November 25, 2021 – With Canada on the cusp of a new chapter in its monetary history as cryptocurrencies grow in popularity, the Bank of Canada should issue a central bank digital currency to facilitate the emergence of Canadian dollar stablecoins, according to a new report from the C.D. Howe Institute.
In “Two Sides of the Same Coin: Why Stablecoins and a Central Bank Digital Currency Have a Future Together,” authors Mark Zelmer and Jeremy Kronick discuss the use of stablecoins – an emerging cryptocurrency, which unlike others is linked to varying degrees with fiat currency or conventional assets – and how Canada can reap the microeconomic rewards from privately issued cryptocurrencies, without jeopardizing the important macroeconomic benefits that come with Canada’s current monetary sovereignty.
“Having the Bank of Canada issue digital Canadian dollars could play an important role in facilitating the emergence of cryptocurrencies in Canada while helping to retain the Canadian dollar as the country’s principal unit of account,” says Zelmer, former Deputy Superintendent of Financial Institutions. “There would be a direct digital bridge between privately issued cryptocurrencies and a digital Canadian dollar issued by the Bank of Canada.”
Zelmer and Kronick explain that Canadian-dollar-linked stablecoins could become attractive to Canadians by making them convertible into cash issued by the Bank of Canada, and ensuring that stablecoins are well designed and regulated from business conduct, competitive, operational, privacy and prudential perspectives.
As well, Bank-issued digital Canadian dollars could encourage the private sector to introduce Canadian-dollar-linked stablecoins by enabling convertibility to take place digitally without having to rely on physical banknotes.
Finally, stablecoin platforms could be given access to central bank liquidity facilities to ensure transactions settle in good times and bad, and deposit insurance to mitigate the risk of runs.
Further, Zelmer and Kronick believe that a Bank of Canada digital currency should be issued in token form, with decentralized technology for settling transactions so that most of the benefits enjoyed by Canadians with paper banknotes can be retained.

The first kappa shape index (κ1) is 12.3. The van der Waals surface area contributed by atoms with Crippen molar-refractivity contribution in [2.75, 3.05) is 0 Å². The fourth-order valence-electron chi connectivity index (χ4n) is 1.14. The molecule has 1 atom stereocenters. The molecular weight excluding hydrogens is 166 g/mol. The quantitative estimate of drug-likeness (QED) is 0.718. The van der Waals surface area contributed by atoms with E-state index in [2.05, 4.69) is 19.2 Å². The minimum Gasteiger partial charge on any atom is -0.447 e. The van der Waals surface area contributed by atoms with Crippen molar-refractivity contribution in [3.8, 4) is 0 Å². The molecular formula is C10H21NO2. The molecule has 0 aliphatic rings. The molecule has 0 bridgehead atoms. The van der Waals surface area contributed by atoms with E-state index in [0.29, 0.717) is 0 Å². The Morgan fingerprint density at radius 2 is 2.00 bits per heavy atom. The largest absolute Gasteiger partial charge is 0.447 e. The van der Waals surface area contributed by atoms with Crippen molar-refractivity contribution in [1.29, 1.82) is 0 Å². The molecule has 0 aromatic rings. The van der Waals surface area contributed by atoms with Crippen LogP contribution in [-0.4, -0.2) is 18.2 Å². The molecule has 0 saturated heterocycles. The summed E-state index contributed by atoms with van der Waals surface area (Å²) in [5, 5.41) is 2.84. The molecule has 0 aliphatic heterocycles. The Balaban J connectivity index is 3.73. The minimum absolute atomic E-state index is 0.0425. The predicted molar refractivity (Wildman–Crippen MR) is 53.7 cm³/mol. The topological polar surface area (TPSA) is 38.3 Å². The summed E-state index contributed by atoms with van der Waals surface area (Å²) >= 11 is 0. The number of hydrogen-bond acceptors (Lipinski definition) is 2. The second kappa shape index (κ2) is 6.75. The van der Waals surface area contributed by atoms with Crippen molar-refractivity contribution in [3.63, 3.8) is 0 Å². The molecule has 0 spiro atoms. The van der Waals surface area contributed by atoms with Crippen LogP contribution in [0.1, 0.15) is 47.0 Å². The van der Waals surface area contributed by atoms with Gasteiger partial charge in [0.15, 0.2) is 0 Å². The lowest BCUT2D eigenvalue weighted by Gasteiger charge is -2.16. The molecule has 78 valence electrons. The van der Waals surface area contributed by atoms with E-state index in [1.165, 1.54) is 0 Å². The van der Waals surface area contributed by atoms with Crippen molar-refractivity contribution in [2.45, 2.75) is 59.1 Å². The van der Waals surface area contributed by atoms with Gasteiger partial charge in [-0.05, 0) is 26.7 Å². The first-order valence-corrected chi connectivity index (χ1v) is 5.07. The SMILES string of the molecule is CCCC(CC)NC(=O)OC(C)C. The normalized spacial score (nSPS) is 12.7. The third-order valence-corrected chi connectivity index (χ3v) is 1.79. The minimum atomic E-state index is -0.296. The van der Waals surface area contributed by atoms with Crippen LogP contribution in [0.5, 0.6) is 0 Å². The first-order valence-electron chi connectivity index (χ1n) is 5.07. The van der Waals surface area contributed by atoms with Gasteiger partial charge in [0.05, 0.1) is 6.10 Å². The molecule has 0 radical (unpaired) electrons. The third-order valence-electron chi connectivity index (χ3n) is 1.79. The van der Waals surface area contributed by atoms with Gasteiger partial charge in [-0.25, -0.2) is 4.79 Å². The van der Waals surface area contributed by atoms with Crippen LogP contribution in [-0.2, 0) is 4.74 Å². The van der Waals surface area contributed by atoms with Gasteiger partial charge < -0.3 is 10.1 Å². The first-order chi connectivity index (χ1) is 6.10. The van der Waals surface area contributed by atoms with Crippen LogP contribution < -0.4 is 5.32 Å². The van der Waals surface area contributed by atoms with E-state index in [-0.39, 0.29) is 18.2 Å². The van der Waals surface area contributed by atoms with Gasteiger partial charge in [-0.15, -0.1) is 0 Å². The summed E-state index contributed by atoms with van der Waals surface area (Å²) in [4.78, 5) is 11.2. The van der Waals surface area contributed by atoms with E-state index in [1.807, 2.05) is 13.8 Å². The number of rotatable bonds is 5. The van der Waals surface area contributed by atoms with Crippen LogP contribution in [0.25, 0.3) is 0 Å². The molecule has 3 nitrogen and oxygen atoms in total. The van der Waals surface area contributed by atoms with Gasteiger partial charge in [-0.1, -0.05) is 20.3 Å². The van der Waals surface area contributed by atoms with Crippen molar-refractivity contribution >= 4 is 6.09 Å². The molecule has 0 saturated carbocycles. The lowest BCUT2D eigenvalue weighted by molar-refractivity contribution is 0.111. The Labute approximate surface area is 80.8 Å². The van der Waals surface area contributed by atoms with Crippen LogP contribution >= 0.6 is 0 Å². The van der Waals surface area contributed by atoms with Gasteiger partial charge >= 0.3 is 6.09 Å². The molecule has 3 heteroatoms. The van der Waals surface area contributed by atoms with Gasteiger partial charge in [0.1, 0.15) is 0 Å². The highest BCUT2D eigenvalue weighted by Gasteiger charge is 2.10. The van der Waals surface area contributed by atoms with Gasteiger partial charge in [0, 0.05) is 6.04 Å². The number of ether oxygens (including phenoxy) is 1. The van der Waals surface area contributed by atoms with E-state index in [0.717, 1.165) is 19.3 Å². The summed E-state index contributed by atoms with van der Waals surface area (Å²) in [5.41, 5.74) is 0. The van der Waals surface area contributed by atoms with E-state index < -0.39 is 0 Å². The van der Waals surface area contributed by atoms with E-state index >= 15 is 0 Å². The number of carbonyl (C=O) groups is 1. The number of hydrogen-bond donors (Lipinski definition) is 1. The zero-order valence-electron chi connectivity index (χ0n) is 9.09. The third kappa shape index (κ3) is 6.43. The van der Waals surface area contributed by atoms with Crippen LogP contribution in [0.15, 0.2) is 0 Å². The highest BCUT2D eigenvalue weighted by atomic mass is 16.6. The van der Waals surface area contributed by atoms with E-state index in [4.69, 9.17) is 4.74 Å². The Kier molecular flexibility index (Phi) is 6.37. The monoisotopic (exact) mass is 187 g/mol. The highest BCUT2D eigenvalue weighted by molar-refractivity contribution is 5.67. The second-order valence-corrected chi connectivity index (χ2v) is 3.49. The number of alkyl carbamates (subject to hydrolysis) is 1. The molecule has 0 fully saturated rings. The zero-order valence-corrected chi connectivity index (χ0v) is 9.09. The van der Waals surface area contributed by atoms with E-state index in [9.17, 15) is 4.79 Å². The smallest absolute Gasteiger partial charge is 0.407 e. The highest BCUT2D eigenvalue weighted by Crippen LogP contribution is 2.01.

They also recommend that the design be an indirect central bank digital currency, passing over the balance sheet of the financial institution or payment service provider – with the claim on the Bank instead of the intermediary.
Zelmer and Kronick conclude that governments should never lose sight of the fact that while they can encourage Canadians to use crypto assets that are replications of the Canadian dollar, they cannot compel them to do so. The authors also note that Canadians are more likely to favour stablecoins if: 1) governments facilitate innovation in the payments world so Canadians can benefit from ongoing advances in payment systems and crypto-technology; and 2) the purchasing power of the Canadian dollar is maintained by keeping inflation low.
For more information contact: Mark Zelmer, Senior Fellow of the C.D. Howe Institute and former Deputy Superintendent of Financial Institutions; Jeremy Kronick, Associate Director, Research; Lauren Malyk, Communications Officer, 416-865-1904 Ext. 0247, email@example.com
The C.D. Howe Institute is an independent not-for-profit research institute whose mission is to raise living standards by fostering economically sound public policies. Widely considered to be Canada's most influential think tank, the Institute is a trusted source of essential policy intelligence, distinguished by research that is nonpartisan, evidence-based and subject to definitive expert review.